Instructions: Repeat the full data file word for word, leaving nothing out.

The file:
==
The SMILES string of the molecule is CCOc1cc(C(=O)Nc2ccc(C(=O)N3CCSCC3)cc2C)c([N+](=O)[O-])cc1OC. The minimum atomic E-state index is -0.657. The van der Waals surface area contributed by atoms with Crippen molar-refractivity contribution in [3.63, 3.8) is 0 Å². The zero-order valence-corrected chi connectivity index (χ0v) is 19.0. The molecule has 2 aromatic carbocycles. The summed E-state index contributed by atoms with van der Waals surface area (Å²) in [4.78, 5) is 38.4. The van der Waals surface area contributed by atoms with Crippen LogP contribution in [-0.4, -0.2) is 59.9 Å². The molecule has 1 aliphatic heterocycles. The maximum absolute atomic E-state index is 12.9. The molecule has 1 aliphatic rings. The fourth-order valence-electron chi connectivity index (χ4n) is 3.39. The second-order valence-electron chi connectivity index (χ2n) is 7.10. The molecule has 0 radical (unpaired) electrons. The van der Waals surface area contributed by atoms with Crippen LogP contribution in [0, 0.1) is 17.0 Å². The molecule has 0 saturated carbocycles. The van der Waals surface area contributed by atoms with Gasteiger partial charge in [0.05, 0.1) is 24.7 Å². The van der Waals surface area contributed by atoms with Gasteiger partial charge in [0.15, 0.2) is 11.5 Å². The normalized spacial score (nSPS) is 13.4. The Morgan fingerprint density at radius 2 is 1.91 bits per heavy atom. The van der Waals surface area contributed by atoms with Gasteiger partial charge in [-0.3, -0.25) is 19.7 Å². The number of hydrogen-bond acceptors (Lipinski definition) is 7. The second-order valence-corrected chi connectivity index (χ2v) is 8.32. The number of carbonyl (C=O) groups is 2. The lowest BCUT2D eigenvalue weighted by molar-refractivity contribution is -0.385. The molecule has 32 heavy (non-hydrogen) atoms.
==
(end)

The SMILES string of the molecule is CCOc1cc(C(=O)Nc2ccc(C(=O)N3CCSCC3)cc2C)c([N+](=O)[O-])cc1OC. The minimum atomic E-state index is -0.657. The van der Waals surface area contributed by atoms with Crippen molar-refractivity contribution in [3.63, 3.8) is 0 Å². The zero-order valence-corrected chi connectivity index (χ0v) is 19.0. The molecule has 2 aromatic carbocycles. The summed E-state index contributed by atoms with van der Waals surface area (Å²) in [4.78, 5) is 38.4. The van der Waals surface area contributed by atoms with Crippen LogP contribution in [-0.4, -0.2) is 59.9 Å². The molecule has 1 aliphatic heterocycles. The maximum absolute atomic E-state index is 12.9. The molecule has 1 aliphatic rings. The fourth-order valence-electron chi connectivity index (χ4n) is 3.39. The second-order valence-electron chi connectivity index (χ2n) is 7.10. The molecule has 0 radical (unpaired) electrons. The van der Waals surface area contributed by atoms with Crippen LogP contribution in [0, 0.1) is 17.0 Å². The molecule has 0 saturated carbocycles. The van der Waals surface area contributed by atoms with Gasteiger partial charge in [0.05, 0.1) is 24.7 Å². The van der Waals surface area contributed by atoms with Gasteiger partial charge in [0.15, 0.2) is 11.5 Å². The normalized spacial score (nSPS) is 13.4. The Morgan fingerprint density at radius 2 is 1.91 bits per heavy atom. The van der Waals surface area contributed by atoms with Gasteiger partial charge in [-0.3, -0.25) is 19.7 Å². The number of hydrogen-bond acceptors (Lipinski definition) is 7. The second-order valence-corrected chi connectivity index (χ2v) is 8.32. The number of carbonyl (C=O) groups is 2. The lowest BCUT2D eigenvalue weighted by molar-refractivity contribution is -0.385. The molecule has 32 heavy (non-hydrogen) atoms.